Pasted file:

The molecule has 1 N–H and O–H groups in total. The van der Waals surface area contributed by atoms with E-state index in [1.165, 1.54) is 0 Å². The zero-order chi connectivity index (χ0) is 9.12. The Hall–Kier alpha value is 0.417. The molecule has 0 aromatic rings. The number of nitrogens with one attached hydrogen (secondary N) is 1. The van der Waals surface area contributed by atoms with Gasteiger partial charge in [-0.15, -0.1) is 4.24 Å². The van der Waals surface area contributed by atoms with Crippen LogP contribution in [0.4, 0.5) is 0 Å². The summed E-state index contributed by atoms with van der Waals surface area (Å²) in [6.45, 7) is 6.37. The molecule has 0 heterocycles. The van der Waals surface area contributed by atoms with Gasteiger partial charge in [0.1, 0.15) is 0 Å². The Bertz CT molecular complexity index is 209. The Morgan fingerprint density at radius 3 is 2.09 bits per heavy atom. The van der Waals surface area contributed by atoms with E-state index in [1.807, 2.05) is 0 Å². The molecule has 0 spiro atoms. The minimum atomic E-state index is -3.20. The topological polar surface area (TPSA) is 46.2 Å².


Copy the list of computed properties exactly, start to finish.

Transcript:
The molecule has 1 N–H and O–H groups in total. The van der Waals surface area contributed by atoms with E-state index in [1.165, 1.54) is 0 Å². The zero-order chi connectivity index (χ0) is 9.12. The Hall–Kier alpha value is 0.417. The molecule has 0 aromatic rings. The number of nitrogens with one attached hydrogen (secondary N) is 1. The van der Waals surface area contributed by atoms with Gasteiger partial charge in [-0.15, -0.1) is 4.24 Å². The van der Waals surface area contributed by atoms with Crippen LogP contribution in [0.4, 0.5) is 0 Å². The summed E-state index contributed by atoms with van der Waals surface area (Å²) in [6.45, 7) is 6.37. The molecule has 0 heterocycles. The van der Waals surface area contributed by atoms with Gasteiger partial charge in [0.1, 0.15) is 0 Å². The Bertz CT molecular complexity index is 209. The Morgan fingerprint density at radius 3 is 2.09 bits per heavy atom. The van der Waals surface area contributed by atoms with E-state index in [1.807, 2.05) is 0 Å². The molecule has 0 spiro atoms. The minimum atomic E-state index is -3.20. The topological polar surface area (TPSA) is 46.2 Å².